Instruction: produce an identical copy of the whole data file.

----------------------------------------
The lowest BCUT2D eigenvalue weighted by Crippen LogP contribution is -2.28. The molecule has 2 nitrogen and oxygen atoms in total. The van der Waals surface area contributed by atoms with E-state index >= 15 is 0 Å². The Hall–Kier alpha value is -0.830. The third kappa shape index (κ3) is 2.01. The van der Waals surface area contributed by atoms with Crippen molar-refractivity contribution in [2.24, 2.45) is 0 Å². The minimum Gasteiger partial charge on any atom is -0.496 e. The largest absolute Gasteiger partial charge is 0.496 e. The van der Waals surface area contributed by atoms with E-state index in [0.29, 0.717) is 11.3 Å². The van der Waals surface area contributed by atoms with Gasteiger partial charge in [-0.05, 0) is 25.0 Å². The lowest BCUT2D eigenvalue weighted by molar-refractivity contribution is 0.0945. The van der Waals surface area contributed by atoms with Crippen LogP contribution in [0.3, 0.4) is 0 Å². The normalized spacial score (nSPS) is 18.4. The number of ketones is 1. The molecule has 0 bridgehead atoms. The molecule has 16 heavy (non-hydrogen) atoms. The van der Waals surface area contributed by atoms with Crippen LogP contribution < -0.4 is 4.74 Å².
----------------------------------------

The lowest BCUT2D eigenvalue weighted by Crippen LogP contribution is -2.28. The molecule has 2 nitrogen and oxygen atoms in total. The van der Waals surface area contributed by atoms with E-state index >= 15 is 0 Å². The Hall–Kier alpha value is -0.830. The third kappa shape index (κ3) is 2.01. The van der Waals surface area contributed by atoms with Crippen molar-refractivity contribution in [2.24, 2.45) is 0 Å². The minimum Gasteiger partial charge on any atom is -0.496 e. The largest absolute Gasteiger partial charge is 0.496 e. The van der Waals surface area contributed by atoms with E-state index in [0.29, 0.717) is 11.3 Å². The van der Waals surface area contributed by atoms with Gasteiger partial charge in [-0.05, 0) is 25.0 Å². The lowest BCUT2D eigenvalue weighted by molar-refractivity contribution is 0.0945. The van der Waals surface area contributed by atoms with Crippen LogP contribution in [0.3, 0.4) is 0 Å². The normalized spacial score (nSPS) is 18.4. The number of ketones is 1. The molecule has 0 bridgehead atoms. The molecule has 16 heavy (non-hydrogen) atoms. The van der Waals surface area contributed by atoms with Crippen LogP contribution < -0.4 is 4.74 Å².